Effects of Attentional Focus on Repetitions-to-Failure and Motor Unit Excitation During Submaximal Bench Press Performance
Term of Award
Master of Science in Kinesiology (M.S.)
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Thesis (restricted to Georgia Southern)
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This work is licensed under a Creative Commons Attribution 4.0 License.
Department of Health Sciences and Kinesiology
Committee Member 1
Committee Member 2
Attentional focus strategies refer to the use of cues or other stimuli to enhance an individual’s concentration for the purpose of improving performance within a given task. PURPOSE: To examine the effects of an internal (INT), external proximal (EPr), and external distal (ED) method of attentional focus on motor unit excitation and repetitions-to-failure (RTF) at a submaximal load. METHODS: Twenty-five recreationally active males (n=16) and females (n=9) volunteered to participate. The study was a repeated measures, randomized design and split into four days. Day one consisted of the completion of a one-repetition maximum (1RM) bench press test. The subsequent days consisted of one working set at 85% of the individuals 1RM performed until failure. For each day, a specific attentional focus strategy was given by auditory cues (i.e., INT, EPr, ED) with the individual instructed to focus solely on the cue. Motor unit recruitment of the anterior deltoid, pectoralis major, and triceps brachii was measured, via electromyography (EMG), for each repetition for all interventions. EMG, for each muscle group, for the final three repetitions of each condition were averaged and then divided by their respective maximum voluntary contraction to be reported as a percentage. A 1 x 3 repeated measures analysis of covariance, with a Bonferonni post-hoc, was conducted to determine differences between attentional focus conditions (a priori alpha = 0.05). RESULTS: Results indicated no differences for motor unit recruitment (chest: p = 0.59; triceps: p = 0.50; deltoids: p = 0.17) or RTF (p = 0.89) among the three conditions. The INT cue, as compared to EPr and ED, elicited a ~5-10% average increase in chest and triceps brachii motor unit excitation, despite an average of one less repetition. All effect sizes were deemed small or trivial, except for RTF between INT and ED which elicited a borderline moderate effect size (ES=0.55). CONCLUSIONS: These findings support previous literature demonstrating increases in motor unit excitation with an internal attentional focus. However, this strategy may place a greater demand on the targeted musculature to complete a given task; thus, decreasing performance (i.e., less RTF).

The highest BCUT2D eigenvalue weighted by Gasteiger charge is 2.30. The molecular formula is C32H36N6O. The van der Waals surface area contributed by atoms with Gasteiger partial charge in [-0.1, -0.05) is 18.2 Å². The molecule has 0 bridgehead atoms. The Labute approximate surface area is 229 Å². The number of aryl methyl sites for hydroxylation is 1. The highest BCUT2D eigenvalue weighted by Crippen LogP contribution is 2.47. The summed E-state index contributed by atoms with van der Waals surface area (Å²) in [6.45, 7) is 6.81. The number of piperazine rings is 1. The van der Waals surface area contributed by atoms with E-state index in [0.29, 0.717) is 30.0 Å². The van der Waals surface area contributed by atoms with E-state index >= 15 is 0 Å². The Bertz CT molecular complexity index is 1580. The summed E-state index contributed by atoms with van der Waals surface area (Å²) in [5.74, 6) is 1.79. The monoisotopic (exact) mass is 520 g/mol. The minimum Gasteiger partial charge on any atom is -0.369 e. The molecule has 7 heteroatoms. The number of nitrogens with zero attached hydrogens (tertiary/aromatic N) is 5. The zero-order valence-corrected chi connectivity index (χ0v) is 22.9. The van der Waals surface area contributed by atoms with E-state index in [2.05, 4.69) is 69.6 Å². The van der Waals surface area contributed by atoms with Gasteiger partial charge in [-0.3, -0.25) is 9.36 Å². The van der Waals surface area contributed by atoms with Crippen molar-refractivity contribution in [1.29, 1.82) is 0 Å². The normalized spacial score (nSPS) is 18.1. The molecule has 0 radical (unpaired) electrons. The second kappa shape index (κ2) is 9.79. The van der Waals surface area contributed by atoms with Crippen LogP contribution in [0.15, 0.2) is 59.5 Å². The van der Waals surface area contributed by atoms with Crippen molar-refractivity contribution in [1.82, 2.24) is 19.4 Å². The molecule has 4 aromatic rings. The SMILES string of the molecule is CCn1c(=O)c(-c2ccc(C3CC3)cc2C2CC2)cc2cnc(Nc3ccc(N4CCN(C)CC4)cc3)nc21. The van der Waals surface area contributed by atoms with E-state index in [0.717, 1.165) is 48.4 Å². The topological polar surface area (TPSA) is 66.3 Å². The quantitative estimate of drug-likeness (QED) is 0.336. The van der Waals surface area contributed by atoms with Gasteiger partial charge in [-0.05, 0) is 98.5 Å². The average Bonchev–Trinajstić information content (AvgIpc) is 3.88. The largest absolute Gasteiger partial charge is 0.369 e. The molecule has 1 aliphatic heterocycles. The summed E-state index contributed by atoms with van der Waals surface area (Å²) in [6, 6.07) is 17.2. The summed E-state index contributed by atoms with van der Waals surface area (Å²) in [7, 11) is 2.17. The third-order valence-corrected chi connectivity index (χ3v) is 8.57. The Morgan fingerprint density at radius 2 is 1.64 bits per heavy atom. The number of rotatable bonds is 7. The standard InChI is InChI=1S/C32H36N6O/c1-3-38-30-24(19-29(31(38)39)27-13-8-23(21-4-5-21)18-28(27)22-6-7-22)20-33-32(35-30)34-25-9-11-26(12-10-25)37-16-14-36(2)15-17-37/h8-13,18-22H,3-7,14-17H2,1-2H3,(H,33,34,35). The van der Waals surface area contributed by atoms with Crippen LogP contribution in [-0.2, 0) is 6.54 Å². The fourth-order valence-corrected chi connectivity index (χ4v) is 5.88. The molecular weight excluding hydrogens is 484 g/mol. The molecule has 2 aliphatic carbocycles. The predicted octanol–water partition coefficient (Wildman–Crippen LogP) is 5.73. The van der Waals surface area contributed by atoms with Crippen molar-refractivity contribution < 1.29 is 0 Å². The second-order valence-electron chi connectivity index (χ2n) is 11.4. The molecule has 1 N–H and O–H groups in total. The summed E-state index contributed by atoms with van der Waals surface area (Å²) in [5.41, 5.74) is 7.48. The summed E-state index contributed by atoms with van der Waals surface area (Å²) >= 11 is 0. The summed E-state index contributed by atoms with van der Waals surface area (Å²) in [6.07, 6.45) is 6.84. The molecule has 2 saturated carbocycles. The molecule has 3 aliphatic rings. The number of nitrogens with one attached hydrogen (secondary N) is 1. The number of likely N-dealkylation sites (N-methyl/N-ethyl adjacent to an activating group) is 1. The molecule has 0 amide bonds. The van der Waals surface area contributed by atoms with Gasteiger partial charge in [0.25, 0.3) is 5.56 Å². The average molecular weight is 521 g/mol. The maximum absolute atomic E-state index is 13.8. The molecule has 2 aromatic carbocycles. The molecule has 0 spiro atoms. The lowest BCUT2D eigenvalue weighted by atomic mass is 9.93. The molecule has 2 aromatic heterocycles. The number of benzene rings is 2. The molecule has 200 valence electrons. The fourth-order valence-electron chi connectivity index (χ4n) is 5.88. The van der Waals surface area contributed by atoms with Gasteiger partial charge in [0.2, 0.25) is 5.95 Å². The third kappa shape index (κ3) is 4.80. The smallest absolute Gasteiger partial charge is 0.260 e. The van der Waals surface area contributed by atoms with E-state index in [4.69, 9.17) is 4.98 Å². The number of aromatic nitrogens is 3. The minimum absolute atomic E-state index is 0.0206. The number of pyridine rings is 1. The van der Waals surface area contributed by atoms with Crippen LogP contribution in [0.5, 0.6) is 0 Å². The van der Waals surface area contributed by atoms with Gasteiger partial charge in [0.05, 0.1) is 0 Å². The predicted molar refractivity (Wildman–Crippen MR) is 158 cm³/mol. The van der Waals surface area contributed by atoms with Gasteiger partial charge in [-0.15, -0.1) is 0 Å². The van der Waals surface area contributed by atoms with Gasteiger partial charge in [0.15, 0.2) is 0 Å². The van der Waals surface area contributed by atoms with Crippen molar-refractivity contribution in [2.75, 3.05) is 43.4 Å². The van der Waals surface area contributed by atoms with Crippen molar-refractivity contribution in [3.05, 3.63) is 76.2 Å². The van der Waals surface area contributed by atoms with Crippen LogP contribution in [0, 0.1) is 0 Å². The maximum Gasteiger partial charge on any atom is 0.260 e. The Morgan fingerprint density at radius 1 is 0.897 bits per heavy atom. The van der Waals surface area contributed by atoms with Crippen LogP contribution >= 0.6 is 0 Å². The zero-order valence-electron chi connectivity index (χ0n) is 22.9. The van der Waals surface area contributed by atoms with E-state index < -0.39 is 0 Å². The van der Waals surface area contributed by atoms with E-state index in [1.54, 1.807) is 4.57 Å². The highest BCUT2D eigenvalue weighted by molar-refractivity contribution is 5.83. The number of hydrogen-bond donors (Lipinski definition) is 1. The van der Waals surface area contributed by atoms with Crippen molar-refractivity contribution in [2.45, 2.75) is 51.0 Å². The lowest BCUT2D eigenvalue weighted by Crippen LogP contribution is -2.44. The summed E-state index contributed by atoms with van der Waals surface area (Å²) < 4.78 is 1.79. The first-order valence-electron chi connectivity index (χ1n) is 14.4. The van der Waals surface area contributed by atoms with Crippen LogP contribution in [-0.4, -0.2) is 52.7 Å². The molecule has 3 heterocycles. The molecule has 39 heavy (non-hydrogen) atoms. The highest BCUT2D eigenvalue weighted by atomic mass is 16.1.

Collum, Connor J., "Effects of Attentional Focus on Repetitions-to-Failure and Motor Unit Excitation During Submaximal Bench Press Performance" (2020). Electronic Theses and Dissertations. 2075.
Research Data and Supplementary Material